Distinct Ecosystems in Cape Breton Highlands

This week, we are in Cape Breton Highlands National Park, on the northern tip of Nova Scotia.  We met with Park staff early this morning to discuss possible locations for our three Standardized Sampling sites.  Coincidentally, the highlands have three distinct and dominant ecosystems throughout the Park, so we selected one site location within each. The first site was located near Paquette Lake, on the eastern side.  It is composed of a unique vegetation combination that does not occur in any other Canadian location.  This ecosystem type has been granted the title “Nova Scotia special”, discriminating it from other areas with the dominating presence of low brambles of the blueberry family.  These shrubs thickly covered the ground, making site setup and sweeps a small inconvenience.

A scenic view of the first site selected for Standardized Sampling, dominated by vegetation of the blueberry family, in Cape Breton Highlands National Park, NS.
A scenic view of the first site selected for Standardized Sampling, dominated by vegetation of the blueberry family, in Cape Breton Highlands National Park, NS.

The second site we selected was off of Lone Shieling Trail; Acadian old growth forest dominated by towering 350 year-old sugar maples and beech trees, and dense green ferns as the distinguishing vegetation types.  Our site required walking a short distance around the trail loop, leading us along a bridge with a fast flowing brook below, carving its way through rocky terrain. The site itself surrounded a winding shallow depression characteristic of a previously flowing stream that now hosts large decaying logs.  We found this site very enjoyable for sampling insects, the thick ferns that wholly covered the ground had many large flies and beetles walking among the leaves and swarming gnats overhead.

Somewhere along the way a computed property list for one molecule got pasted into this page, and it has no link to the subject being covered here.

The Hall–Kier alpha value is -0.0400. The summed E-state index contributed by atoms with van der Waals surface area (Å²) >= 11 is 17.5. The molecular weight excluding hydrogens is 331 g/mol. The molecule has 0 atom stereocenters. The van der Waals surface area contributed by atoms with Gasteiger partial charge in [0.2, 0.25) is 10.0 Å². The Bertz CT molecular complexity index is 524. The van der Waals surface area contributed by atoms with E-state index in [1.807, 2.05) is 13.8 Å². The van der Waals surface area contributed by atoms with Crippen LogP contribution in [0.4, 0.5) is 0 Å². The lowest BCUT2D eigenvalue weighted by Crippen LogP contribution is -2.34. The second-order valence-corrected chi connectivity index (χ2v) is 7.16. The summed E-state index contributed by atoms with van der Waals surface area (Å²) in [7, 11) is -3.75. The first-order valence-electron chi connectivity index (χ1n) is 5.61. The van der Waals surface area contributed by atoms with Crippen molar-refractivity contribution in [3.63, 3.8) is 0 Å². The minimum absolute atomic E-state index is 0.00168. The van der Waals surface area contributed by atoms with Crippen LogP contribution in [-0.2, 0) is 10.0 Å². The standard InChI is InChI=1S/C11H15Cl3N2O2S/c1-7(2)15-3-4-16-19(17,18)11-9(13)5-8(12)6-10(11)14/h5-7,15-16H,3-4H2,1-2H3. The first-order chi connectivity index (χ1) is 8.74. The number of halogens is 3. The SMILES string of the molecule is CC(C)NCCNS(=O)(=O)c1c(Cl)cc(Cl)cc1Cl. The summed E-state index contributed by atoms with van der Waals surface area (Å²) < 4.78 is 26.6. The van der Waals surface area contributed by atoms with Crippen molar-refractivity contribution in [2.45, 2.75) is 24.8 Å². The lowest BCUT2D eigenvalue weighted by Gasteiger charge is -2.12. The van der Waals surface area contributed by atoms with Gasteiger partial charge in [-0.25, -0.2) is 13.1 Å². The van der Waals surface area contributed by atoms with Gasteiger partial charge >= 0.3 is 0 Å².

Our third site neared Benjies Lake Trail on the western side of the park; a path surrounded with thick plantations of Black Spruce and Douglas Fir trees characteristic of Boreal forest ecosystems. It had the highest elevation of all, at a height of 425 metres. Luckily, only the bus had to climb to this elevation; the remainder of the distance was level and easily accessed by foot.  At the perimeter of the site, there was a well-defined pathway of dark mud with many ungulate hoof imprints. It was likely a game trail with heavy traffic from the local moose living in the forest.

The BIObus stopped at one of the beautiful lookouts off the Cabot Trail in Cape Breton Highlands National Park, NS.
The BIObus stopped at one of the beautiful lookouts off the Cabot Trail in Cape Breton Highlands National Park, NS.

The BIObus travelled along the infamous Cabot Trail between these site locations. Contrary to the name, the Cabot Trail is a highway that carves its way over and around the mountainous terrain of Cape Breton. The trail is riddled with many lookouts and interpretive signs to enhance the driving experience and to take advantage of the stunning views along the way. The three sites we selected, and the opportunity to travel along the Cabot Trail exposed us to a small sample of the magnificent scenic views that Cape Breton offers, and the park will surely be an excellent grand finale to our BIObus travels.

– Katelyn

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